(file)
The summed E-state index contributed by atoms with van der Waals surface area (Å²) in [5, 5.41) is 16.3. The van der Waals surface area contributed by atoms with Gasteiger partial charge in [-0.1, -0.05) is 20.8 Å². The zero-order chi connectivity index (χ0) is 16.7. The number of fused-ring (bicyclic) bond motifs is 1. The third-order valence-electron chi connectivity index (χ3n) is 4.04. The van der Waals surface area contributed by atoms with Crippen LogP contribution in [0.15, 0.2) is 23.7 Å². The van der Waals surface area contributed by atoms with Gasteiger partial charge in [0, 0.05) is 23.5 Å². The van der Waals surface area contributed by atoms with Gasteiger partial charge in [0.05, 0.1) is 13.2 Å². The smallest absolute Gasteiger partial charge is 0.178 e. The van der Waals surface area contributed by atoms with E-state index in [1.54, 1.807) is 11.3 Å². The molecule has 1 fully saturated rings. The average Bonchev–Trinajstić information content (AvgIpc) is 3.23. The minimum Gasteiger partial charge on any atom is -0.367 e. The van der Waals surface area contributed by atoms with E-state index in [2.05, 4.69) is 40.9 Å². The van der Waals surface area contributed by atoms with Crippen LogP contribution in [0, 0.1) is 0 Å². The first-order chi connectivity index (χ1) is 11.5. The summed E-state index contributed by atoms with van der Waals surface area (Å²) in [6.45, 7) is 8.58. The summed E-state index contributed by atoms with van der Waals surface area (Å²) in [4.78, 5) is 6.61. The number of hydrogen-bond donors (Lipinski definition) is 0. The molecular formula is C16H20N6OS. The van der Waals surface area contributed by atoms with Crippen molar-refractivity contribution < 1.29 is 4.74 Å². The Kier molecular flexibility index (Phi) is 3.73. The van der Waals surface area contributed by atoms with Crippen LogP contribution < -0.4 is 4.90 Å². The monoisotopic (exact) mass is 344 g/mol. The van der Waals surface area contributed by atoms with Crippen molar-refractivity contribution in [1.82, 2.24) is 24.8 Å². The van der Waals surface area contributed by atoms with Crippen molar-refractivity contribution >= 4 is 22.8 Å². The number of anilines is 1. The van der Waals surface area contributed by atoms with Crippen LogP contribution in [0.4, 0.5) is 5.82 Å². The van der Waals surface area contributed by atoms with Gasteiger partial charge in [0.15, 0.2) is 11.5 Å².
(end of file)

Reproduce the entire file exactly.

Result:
The summed E-state index contributed by atoms with van der Waals surface area (Å²) in [5, 5.41) is 16.3. The van der Waals surface area contributed by atoms with Gasteiger partial charge in [-0.1, -0.05) is 20.8 Å². The zero-order chi connectivity index (χ0) is 16.7. The number of fused-ring (bicyclic) bond motifs is 1. The third-order valence-electron chi connectivity index (χ3n) is 4.04. The van der Waals surface area contributed by atoms with Crippen LogP contribution in [0.15, 0.2) is 23.7 Å². The van der Waals surface area contributed by atoms with Gasteiger partial charge in [0, 0.05) is 23.5 Å². The van der Waals surface area contributed by atoms with Gasteiger partial charge in [0.05, 0.1) is 13.2 Å². The smallest absolute Gasteiger partial charge is 0.178 e. The van der Waals surface area contributed by atoms with E-state index in [1.54, 1.807) is 11.3 Å². The molecule has 1 fully saturated rings. The average Bonchev–Trinajstić information content (AvgIpc) is 3.23. The minimum Gasteiger partial charge on any atom is -0.367 e. The van der Waals surface area contributed by atoms with E-state index in [2.05, 4.69) is 40.9 Å². The van der Waals surface area contributed by atoms with Crippen LogP contribution in [0, 0.1) is 0 Å². The first-order chi connectivity index (χ1) is 11.5. The summed E-state index contributed by atoms with van der Waals surface area (Å²) in [6.45, 7) is 8.58. The summed E-state index contributed by atoms with van der Waals surface area (Å²) in [4.78, 5) is 6.61. The number of hydrogen-bond donors (Lipinski definition) is 0. The molecular formula is C16H20N6OS. The van der Waals surface area contributed by atoms with Crippen molar-refractivity contribution < 1.29 is 4.74 Å². The Kier molecular flexibility index (Phi) is 3.73. The van der Waals surface area contributed by atoms with Crippen LogP contribution < -0.4 is 4.90 Å². The monoisotopic (exact) mass is 344 g/mol. The van der Waals surface area contributed by atoms with Crippen molar-refractivity contribution in [1.82, 2.24) is 24.8 Å². The van der Waals surface area contributed by atoms with Crippen molar-refractivity contribution >= 4 is 22.8 Å². The number of anilines is 1. The van der Waals surface area contributed by atoms with Crippen LogP contribution in [0.4, 0.5) is 5.82 Å². The van der Waals surface area contributed by atoms with Gasteiger partial charge in [0.15, 0.2) is 11.5 Å².